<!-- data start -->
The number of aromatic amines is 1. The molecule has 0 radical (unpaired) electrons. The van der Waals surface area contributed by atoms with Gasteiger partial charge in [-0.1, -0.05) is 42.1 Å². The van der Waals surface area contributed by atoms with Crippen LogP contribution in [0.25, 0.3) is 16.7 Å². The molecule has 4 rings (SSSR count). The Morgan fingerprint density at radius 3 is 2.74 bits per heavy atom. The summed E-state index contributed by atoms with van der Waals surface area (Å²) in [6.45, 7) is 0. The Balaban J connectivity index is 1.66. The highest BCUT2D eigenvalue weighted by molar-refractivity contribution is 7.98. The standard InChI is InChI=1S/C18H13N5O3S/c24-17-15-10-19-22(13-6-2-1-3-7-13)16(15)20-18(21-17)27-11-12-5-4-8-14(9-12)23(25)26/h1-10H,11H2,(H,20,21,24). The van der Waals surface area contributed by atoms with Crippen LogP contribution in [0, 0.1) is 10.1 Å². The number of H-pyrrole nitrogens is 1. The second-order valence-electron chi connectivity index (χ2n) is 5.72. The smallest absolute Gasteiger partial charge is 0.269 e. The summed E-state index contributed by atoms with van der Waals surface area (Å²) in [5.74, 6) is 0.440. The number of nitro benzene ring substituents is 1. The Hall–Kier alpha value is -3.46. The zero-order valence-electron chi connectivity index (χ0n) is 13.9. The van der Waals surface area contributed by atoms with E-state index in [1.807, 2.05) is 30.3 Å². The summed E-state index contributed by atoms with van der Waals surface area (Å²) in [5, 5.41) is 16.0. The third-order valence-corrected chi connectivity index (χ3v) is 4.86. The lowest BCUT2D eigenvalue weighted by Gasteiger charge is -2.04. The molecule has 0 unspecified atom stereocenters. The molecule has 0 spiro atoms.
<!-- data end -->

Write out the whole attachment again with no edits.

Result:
The number of aromatic amines is 1. The molecule has 0 radical (unpaired) electrons. The van der Waals surface area contributed by atoms with Gasteiger partial charge in [-0.1, -0.05) is 42.1 Å². The van der Waals surface area contributed by atoms with Crippen LogP contribution in [0.25, 0.3) is 16.7 Å². The molecule has 4 rings (SSSR count). The Morgan fingerprint density at radius 3 is 2.74 bits per heavy atom. The summed E-state index contributed by atoms with van der Waals surface area (Å²) in [6.45, 7) is 0. The Balaban J connectivity index is 1.66. The highest BCUT2D eigenvalue weighted by molar-refractivity contribution is 7.98. The standard InChI is InChI=1S/C18H13N5O3S/c24-17-15-10-19-22(13-6-2-1-3-7-13)16(15)20-18(21-17)27-11-12-5-4-8-14(9-12)23(25)26/h1-10H,11H2,(H,20,21,24). The van der Waals surface area contributed by atoms with Crippen LogP contribution in [0, 0.1) is 10.1 Å². The number of H-pyrrole nitrogens is 1. The second-order valence-electron chi connectivity index (χ2n) is 5.72. The smallest absolute Gasteiger partial charge is 0.269 e. The summed E-state index contributed by atoms with van der Waals surface area (Å²) in [5.74, 6) is 0.440. The number of nitro benzene ring substituents is 1. The Hall–Kier alpha value is -3.46. The zero-order valence-electron chi connectivity index (χ0n) is 13.9. The van der Waals surface area contributed by atoms with E-state index in [1.807, 2.05) is 30.3 Å². The summed E-state index contributed by atoms with van der Waals surface area (Å²) in [5, 5.41) is 16.0. The third-order valence-corrected chi connectivity index (χ3v) is 4.86. The lowest BCUT2D eigenvalue weighted by Gasteiger charge is -2.04. The molecule has 0 unspecified atom stereocenters. The molecule has 0 spiro atoms.